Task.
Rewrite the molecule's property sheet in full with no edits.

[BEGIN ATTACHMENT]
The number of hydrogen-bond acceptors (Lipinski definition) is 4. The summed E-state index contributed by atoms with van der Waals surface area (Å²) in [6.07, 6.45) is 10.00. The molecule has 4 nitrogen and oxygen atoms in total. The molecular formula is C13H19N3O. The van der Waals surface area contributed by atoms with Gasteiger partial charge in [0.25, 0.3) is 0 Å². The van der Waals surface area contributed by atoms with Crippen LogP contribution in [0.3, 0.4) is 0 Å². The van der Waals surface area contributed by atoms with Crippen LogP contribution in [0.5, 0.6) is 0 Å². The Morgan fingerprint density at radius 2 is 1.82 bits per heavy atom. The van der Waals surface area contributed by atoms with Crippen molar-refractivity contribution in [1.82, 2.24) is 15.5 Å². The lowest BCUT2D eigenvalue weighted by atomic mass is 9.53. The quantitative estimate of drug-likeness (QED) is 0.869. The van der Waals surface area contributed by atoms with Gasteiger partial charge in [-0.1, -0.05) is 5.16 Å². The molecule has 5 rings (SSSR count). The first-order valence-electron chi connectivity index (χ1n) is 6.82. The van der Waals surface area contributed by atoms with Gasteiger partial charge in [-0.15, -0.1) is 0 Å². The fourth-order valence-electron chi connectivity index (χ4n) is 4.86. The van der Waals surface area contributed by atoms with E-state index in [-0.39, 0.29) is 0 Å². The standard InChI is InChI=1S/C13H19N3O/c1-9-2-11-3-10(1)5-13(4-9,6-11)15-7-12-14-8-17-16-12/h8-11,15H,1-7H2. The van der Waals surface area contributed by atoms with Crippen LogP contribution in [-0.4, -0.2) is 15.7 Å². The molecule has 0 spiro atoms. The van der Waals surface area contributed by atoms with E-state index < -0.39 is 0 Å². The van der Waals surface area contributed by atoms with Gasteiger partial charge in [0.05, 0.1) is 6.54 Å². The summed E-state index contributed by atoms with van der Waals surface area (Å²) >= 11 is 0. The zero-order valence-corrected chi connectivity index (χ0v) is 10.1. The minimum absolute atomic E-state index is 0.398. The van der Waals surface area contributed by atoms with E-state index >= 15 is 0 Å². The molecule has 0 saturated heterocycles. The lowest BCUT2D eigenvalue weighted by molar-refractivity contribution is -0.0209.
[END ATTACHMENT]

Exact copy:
The number of hydrogen-bond acceptors (Lipinski definition) is 4. The summed E-state index contributed by atoms with van der Waals surface area (Å²) in [6.07, 6.45) is 10.00. The molecule has 4 nitrogen and oxygen atoms in total. The molecular formula is C13H19N3O. The van der Waals surface area contributed by atoms with Gasteiger partial charge in [0.25, 0.3) is 0 Å². The van der Waals surface area contributed by atoms with Crippen LogP contribution in [0.3, 0.4) is 0 Å². The van der Waals surface area contributed by atoms with Crippen LogP contribution in [0.5, 0.6) is 0 Å². The Morgan fingerprint density at radius 2 is 1.82 bits per heavy atom. The van der Waals surface area contributed by atoms with Crippen molar-refractivity contribution in [1.82, 2.24) is 15.5 Å². The lowest BCUT2D eigenvalue weighted by atomic mass is 9.53. The quantitative estimate of drug-likeness (QED) is 0.869. The van der Waals surface area contributed by atoms with Gasteiger partial charge in [-0.1, -0.05) is 5.16 Å². The molecule has 5 rings (SSSR count). The first-order valence-electron chi connectivity index (χ1n) is 6.82. The van der Waals surface area contributed by atoms with Gasteiger partial charge in [-0.15, -0.1) is 0 Å². The fourth-order valence-electron chi connectivity index (χ4n) is 4.86. The van der Waals surface area contributed by atoms with E-state index in [-0.39, 0.29) is 0 Å². The standard InChI is InChI=1S/C13H19N3O/c1-9-2-11-3-10(1)5-13(4-9,6-11)15-7-12-14-8-17-16-12/h8-11,15H,1-7H2. The van der Waals surface area contributed by atoms with Crippen LogP contribution in [-0.4, -0.2) is 15.7 Å². The molecule has 0 spiro atoms. The van der Waals surface area contributed by atoms with E-state index < -0.39 is 0 Å². The van der Waals surface area contributed by atoms with Gasteiger partial charge in [0.05, 0.1) is 6.54 Å². The summed E-state index contributed by atoms with van der Waals surface area (Å²) >= 11 is 0. The zero-order valence-corrected chi connectivity index (χ0v) is 10.1. The minimum absolute atomic E-state index is 0.398. The van der Waals surface area contributed by atoms with E-state index >= 15 is 0 Å². The molecule has 0 saturated heterocycles. The lowest BCUT2D eigenvalue weighted by molar-refractivity contribution is -0.0209.